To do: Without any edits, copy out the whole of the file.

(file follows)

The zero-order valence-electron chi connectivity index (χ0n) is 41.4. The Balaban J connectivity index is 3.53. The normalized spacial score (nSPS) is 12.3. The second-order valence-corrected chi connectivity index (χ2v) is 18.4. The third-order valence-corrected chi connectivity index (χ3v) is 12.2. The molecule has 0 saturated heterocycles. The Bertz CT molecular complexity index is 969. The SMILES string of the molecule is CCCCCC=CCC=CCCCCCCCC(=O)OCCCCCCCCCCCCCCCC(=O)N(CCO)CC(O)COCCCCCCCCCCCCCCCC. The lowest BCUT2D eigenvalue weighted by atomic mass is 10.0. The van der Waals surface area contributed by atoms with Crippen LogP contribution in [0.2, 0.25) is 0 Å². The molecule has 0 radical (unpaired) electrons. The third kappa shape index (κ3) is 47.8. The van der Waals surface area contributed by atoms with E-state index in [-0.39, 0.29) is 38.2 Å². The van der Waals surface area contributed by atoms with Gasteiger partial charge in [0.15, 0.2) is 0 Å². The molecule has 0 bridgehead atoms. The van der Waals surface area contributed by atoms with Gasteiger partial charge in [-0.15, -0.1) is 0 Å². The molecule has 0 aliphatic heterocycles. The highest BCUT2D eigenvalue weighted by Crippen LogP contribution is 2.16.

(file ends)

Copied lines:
The zero-order valence-electron chi connectivity index (χ0n) is 41.4. The Balaban J connectivity index is 3.53. The normalized spacial score (nSPS) is 12.3. The second-order valence-corrected chi connectivity index (χ2v) is 18.4. The third-order valence-corrected chi connectivity index (χ3v) is 12.2. The molecule has 0 saturated heterocycles. The Bertz CT molecular complexity index is 969. The SMILES string of the molecule is CCCCCC=CCC=CCCCCCCCC(=O)OCCCCCCCCCCCCCCCC(=O)N(CCO)CC(O)COCCCCCCCCCCCCCCCC. The lowest BCUT2D eigenvalue weighted by atomic mass is 10.0. The van der Waals surface area contributed by atoms with Crippen LogP contribution in [0.2, 0.25) is 0 Å². The molecule has 0 radical (unpaired) electrons. The third kappa shape index (κ3) is 47.8. The van der Waals surface area contributed by atoms with E-state index in [-0.39, 0.29) is 38.2 Å². The van der Waals surface area contributed by atoms with Gasteiger partial charge in [0.15, 0.2) is 0 Å². The molecule has 0 bridgehead atoms. The van der Waals surface area contributed by atoms with Gasteiger partial charge in [-0.15, -0.1) is 0 Å². The molecule has 0 aliphatic heterocycles. The highest BCUT2D eigenvalue weighted by Crippen LogP contribution is 2.16.